Between the piezocomposite disk and the ferroelectret film two intermediate quarter wavelength impedance matching layers are located. The role of these two layers is to enhance the sensitivity of the transducer and the bandwidth. Hence, the impedance of these matching layers (ZL) has been determined according to the criteria for maximum energy transmission between two media (Z1) and (Z2): ZL = (Z1 + Z2)1/2. The first quarter wavelength matching layer is an epoxy resin layer (acoustic impedance 2.8 MRayl) tuned to 0.35 MHz. The attenuation coefficient of this material at 0.35 MHz is 3 Np/m. The second quarter wavelength matching layer is a porous polymer with a low acoustic impedance of 0.32 MRayl [15] and attenuation coefficient at 0.35 MHz of 550 Np/m.

3.4. Summary of Materials Properties

Main materials properties are summarized in Table 1.

4. Transducer Characterization

4.1. Electrical Response of the Transducer

The electrical impedance of the transducer (measured across the piezocomposite disk terminals) is shown in Figure 9, in addition, the calculated values assuming a multilayered 1-D model for the transducer (see [30]) and using the materials data before mentioned, are also shown. For comparison purposes the electrical impedance of the piezocomposite disk alone (i.e., without any matching layer attached) is also displayed. Both the increase of the minimum value of Z and the decrease of the maximum are due to the effect of the mechanical load of the matching layers on the piezocomposite disk. The appearance of new relative maxima and minima is due to the resonant behaviour of the matching layers and to the fact that these resonances are all tuned to the electrical resonance of the piezocomposite disk.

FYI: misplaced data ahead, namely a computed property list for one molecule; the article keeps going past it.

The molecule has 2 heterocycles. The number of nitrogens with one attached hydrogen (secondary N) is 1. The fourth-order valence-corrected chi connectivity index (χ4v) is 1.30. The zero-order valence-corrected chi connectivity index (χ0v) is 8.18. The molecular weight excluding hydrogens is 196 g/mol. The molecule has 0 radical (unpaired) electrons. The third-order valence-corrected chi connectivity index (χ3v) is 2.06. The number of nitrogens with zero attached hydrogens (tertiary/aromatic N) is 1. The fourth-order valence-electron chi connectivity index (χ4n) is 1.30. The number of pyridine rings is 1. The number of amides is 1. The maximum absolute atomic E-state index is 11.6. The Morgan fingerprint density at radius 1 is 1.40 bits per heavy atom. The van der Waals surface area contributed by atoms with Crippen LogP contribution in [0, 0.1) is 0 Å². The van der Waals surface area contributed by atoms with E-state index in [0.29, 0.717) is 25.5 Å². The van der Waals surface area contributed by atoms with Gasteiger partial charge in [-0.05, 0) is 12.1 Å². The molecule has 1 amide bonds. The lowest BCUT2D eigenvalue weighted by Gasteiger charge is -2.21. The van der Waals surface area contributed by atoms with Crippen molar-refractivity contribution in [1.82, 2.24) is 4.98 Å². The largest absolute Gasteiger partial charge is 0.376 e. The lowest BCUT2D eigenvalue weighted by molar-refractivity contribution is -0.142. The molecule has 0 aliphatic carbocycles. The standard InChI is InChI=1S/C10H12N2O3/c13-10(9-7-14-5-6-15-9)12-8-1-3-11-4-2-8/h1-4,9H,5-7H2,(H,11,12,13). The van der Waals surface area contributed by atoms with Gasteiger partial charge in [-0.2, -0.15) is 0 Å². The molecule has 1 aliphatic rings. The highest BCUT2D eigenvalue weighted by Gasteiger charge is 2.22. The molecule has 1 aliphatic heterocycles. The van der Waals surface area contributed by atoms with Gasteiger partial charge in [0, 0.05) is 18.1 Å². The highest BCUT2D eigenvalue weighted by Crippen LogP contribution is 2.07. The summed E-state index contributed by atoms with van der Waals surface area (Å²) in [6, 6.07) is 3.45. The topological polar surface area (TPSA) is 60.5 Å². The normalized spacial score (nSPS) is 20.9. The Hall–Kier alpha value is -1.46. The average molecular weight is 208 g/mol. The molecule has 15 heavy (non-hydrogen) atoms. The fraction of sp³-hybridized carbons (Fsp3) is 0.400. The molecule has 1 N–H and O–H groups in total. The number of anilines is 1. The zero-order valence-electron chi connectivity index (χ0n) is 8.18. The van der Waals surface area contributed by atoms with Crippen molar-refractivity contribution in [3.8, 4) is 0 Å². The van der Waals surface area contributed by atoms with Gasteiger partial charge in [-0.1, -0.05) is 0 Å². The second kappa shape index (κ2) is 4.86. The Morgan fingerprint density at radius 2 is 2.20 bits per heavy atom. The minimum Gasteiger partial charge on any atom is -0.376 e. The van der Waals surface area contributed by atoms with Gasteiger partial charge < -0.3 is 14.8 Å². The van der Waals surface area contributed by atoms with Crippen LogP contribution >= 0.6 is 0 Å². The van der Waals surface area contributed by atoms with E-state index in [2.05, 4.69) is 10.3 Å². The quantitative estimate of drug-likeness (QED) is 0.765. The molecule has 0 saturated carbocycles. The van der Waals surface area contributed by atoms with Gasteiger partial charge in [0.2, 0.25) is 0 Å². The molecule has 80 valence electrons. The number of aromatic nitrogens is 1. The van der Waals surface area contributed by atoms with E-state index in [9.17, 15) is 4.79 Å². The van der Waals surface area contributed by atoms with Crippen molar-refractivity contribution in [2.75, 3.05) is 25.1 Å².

4.2. Pulse-Echo Transducer Response under Broad-Band Excitation (Spike)